Season 1 Episode 1, Spring 2008: Real Drive
May 22, 2008
by: Jessi Silver
Shirow Masamune and Production I.G. are together again for a new show – can it stand up with their past collaborations?
An Introduction to “Season 1 Episode 1”
Hundreds of anime debut on Japanese television every year, with maybe a quarter of that hitting US shores. Some of those that don't make the cut are true classics while others are clearly not worth the time it takes to watch them. With “Season 1 Episode 1” we try to watch as many of these as we can and let you know when it's time to visit your Region 2 importer.
This Week: Real Drive!
Another collaboration between the dream-team of Masamune Shirow and Production I.G. In the year 2061 a network called the Metal has taken over human society. Individuals begin to chafe against this rigid system, and aberrations develop. People called “cyber divers” are called in to investigate these situations.
Fifty years ago, a free diver named Haru was helping to conduct some experiments in the ocean, when strange electromagnetic waves began to come from the ocean floor and draw him deeper and deeper into the murky depths. Though the scientist on the project attempted to save him, he was injured to the point that he was left comatose for fifty years. An old man when he awakened, and now possessing an electronic brain, he spends his days staring out at the sea, a place he can no longer visit due to the paralysis his body experienced from the accident. When his android helper Holon, someone who helps him by taking readings under the water, decides to go in for a three-day maintenance session, he’s joined by a student helper named Aoi.
Aoi seems to have a particular sensitivity to the ocean as well, and feels like she can hear mysterious sounds emanating from it. On a rainy day, she finds Haru in his wheelchair out on the dock staring at the ocean again, and he explains to her his history as a diver and what happened as a result of his accident. Aoi begins to hear things again, and sees the sea begin to burn – a vision which occurred fifty years ago during the accident. Haru is rushed inside to his bed while Aoi begins to look for help since the electromagnetic pulses which have begun to occur have caused the power to go out. Haru, not physically able to do anything, uses his mind to enter the network connecting all people, which looks much like an ocean. In this world, he has a body that is undamaged and youthful. Whereas before he was ready to die, here he feels he can be useful, and begins to swim through the network to try and figure out what’s going on and how he can help.
A series like this is difficult to summarize in a couple of short paragraphs, because it introduces a number of new concepts at once and doesn’t do a whole lot to stop and explain how they came to exist or what they entail. Many people may feel that this is too confusing, but this is exactly the type of series that I like – one which introduces a new, living world and which explains things organically, as needed. A lot of exposition would be boring and cut into the action. This way we know enough about what’s going on to absorb what immediately important and to file away everything else and process it later. For example, we know that people are connected by a network and that there was an accident in the past which caused the main character to miss a good portion of his life. But we don’t know what’s going on with the ocean or why exactly there’s this electromagnetic destruction going on. This leaves things for the show to answer as it goes on – someplace for it to go.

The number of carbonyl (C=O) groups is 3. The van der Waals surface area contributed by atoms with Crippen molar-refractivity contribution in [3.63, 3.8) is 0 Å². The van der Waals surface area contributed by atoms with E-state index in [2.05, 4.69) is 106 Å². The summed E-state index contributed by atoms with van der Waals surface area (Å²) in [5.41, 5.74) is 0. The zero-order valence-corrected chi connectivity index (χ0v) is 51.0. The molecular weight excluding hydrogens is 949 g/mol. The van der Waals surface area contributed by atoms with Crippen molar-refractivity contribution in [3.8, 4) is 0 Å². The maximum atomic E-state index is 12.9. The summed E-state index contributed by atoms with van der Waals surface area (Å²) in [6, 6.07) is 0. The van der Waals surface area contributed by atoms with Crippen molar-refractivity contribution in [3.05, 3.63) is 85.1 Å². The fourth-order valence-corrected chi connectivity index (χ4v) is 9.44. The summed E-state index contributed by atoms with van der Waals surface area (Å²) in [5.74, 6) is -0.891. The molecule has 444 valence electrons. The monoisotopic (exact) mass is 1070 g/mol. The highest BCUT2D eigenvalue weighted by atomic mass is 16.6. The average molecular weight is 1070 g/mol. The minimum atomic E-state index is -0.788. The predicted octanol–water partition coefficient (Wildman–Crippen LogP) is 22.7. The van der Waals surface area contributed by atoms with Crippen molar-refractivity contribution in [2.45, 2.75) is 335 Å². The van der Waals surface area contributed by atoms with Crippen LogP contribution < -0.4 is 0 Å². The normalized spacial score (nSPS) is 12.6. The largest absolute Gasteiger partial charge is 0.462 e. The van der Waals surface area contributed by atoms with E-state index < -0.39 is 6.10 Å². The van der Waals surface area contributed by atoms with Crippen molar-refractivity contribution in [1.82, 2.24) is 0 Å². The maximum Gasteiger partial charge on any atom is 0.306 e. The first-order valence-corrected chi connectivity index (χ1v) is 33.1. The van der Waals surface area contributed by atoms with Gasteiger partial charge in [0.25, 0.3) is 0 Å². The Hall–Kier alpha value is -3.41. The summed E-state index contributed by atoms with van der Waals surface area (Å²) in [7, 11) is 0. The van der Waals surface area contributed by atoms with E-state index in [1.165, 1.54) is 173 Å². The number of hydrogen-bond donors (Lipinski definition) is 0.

As far as that’s concerned, the story is exciting, mature and grabbed me from the moment it began. I can’t wait to see more. Part of what I liked is Haru’s tale and how he’s able to use his past as a diver to create a new job for himself in the cyber world. It’s a bit unusual to watch an anime where the main character is an elderly person, so I commend that choice (even though it seems as though Haru will be seen as his young self during the action scenes). This being a more mature title, however, there’s a bit of graphic violence that shows up at the beginning of the episode, but I’m not entirely sure that it’ll carry through the series if many events take place in the Meta Real network rather than in the real world.
The animation is top-notch in this title, and one of the reasons that I had been anticipating the series before I saw a full episode. The detail in the characters is phenomenal, the blend of CG and traditional animation is near-seamless, and the movement of the characters is thrilling to watch. There’s a short fight scene involving the android Holon where every movement, every kick and punch, is animated fully, and it’s entrancing. There’s certainly no skimping here. One thing I noticed about the character designs is that the female characters tend to run a bit heavier than one might expect. I’m not sure if that was a conscious decision or if it was just a result of a character designer’s particular style, but Holon, Aoi, and the briefly-seen and voluptuous Security General are all more realistically-proportioned than your average skinny-as-a-rail (with unnaturally huge breasts) anime woman. I found it notable and a little bit refreshing.
This definitely stands as one of my top picks of the season so far, and I’m hoping both the story quality and the absolutely phenomenal visual quality will hold out.
Absolutely beautiful, from the CG to the characters to the animation
Adult story that expects a lot from its audience
Main character who isn’t a brash young shounen hero
Things are a bit confusing until later in the episode
For more Season 1 Episode 1, check out s1e1.com!
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